Skip to main content
main-content

Über dieses Buch

The most commonly used biological wastewater treatment technologies still have serious technical-economical and sustainability-related limitations, due to their high energy requirements, poor effluent quality, and lack of energy and resource recovery processes. In this thesis, novel electrochemical membrane bioreactors (EMBRs), which take advantage of membrane separation and bioelectrochemical techniques, are developed for wastewater treatment and the simultaneous recovery of energy and resources. Above all, this innovative system holds great promise for the efficient wastewater treatment and energy recovery. It can potentially recover net energy from wastewater while at the same time harvesting high-quality effluent. The book also provides a proof-of-concept study showing that electrochemical control might offer a promising in-situ means of suppressing membrane fouling. Lastly, by integrating electrodialysis into EMBRs, phosphate separation and recovery are achieved. Hence, these new EMBR techniques provide viable alternatives for sustainable wastewater treatment and resource recovery.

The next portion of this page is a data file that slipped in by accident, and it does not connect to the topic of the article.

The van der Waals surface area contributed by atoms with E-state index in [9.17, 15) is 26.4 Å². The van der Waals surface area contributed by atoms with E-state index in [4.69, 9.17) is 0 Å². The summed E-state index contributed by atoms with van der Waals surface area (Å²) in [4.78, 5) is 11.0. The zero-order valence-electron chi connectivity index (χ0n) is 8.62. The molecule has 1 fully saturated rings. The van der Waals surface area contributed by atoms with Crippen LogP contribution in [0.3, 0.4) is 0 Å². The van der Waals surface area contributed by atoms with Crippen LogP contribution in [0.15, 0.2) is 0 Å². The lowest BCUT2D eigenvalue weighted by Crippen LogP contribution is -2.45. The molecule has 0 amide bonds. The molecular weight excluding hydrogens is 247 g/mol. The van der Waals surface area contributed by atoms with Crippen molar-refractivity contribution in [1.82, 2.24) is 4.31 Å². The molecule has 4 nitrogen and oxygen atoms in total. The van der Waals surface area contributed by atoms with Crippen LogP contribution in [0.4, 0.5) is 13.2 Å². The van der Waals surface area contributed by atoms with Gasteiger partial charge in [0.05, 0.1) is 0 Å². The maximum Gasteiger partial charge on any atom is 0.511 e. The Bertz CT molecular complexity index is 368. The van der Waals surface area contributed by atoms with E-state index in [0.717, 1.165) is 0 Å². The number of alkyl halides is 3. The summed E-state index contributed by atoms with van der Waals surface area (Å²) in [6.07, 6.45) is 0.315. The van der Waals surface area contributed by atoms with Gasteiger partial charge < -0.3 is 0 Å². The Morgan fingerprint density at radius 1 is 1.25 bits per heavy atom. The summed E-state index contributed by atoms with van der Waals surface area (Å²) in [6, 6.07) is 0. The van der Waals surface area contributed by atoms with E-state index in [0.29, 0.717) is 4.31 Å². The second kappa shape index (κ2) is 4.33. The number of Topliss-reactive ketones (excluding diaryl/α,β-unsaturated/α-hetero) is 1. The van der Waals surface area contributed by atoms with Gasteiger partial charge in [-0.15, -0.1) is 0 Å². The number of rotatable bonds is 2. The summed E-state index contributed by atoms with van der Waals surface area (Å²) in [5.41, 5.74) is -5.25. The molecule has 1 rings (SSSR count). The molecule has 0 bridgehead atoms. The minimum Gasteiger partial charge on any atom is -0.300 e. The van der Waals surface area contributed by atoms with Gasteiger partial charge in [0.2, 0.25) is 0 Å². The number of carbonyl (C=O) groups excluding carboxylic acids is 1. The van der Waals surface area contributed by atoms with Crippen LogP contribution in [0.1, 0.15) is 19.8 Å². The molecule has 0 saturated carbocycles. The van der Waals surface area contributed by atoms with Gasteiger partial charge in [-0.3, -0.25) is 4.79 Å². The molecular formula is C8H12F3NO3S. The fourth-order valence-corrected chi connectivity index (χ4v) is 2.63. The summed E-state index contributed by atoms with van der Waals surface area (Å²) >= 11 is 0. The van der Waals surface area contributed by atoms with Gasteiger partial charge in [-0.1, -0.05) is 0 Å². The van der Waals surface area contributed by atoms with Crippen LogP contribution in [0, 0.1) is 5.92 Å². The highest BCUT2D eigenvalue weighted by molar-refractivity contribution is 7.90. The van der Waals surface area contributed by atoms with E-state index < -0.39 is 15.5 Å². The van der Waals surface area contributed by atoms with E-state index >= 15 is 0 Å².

Inhaltsverzeichnis

Frontmatter

Chapter 1. Introduction

Abstract
Environmental pollution and water, food, as well as energy shortage are the major issues facing the world today (McCarty et al. in Environ Sci Technol 45:7100–7106, 2011 [5]; Vorosmarty et al. in Nature 467:555–561, 2010 [9]). The over-exploitation and irrational use of resources by human beings has leaded to the current energy and resource crisis, and also caused adverse effects on the environment. Water pollution and the resulting shortage of water resources also seriously threaten human health and social development.
Yunkun Wang

Chapter 2. Research Background and Literature Review

Abstract
MBR is a wastewater treatment equipment that combining membrane filtration process and activated sludge technology. Owning to its compact structure, high treatment efficiency and excellent effluent quality, MBR is widely used in urban sewage and industrial wastewater treatment.
Yunkun Wang

Chapter 3. Intermittently Aerated MBR for Nutrients Removal and Phosphorus Recovery

Abstract
Recovering nutrients, especially phosphate resource, from wastewater have attracted increasing interest recently. Herein, an intermittently aerated membrane bioreactor with a mesh filter was developed for simultaneous organics, nitrogen and phosphorous removal, followed by phosphorus recovery from the phosphorus-rich sludge. This integrated system showed enhanced performances in nitrification and denitrification and phosphorous removal without excess sludge discharged. The removal of chemical oxygen demand, total nitrogen and total phosphorus in a modified membrane bioreactor were averaged at 94.4 ± 2.5%, 94.2 ± 5.7% and 53.3 ± 29.7%, respectively. The removed TP was stored in biomass, and 68.7% of the stored phosphorous in the sludge could be recovered as concentrated phosphate solution with a concentration of phosphate above 350 mg/L. The sludge after phosphorus release could be returned back to the MBR for phosphorus uptake, and 83.8% of its capacity could be recovered.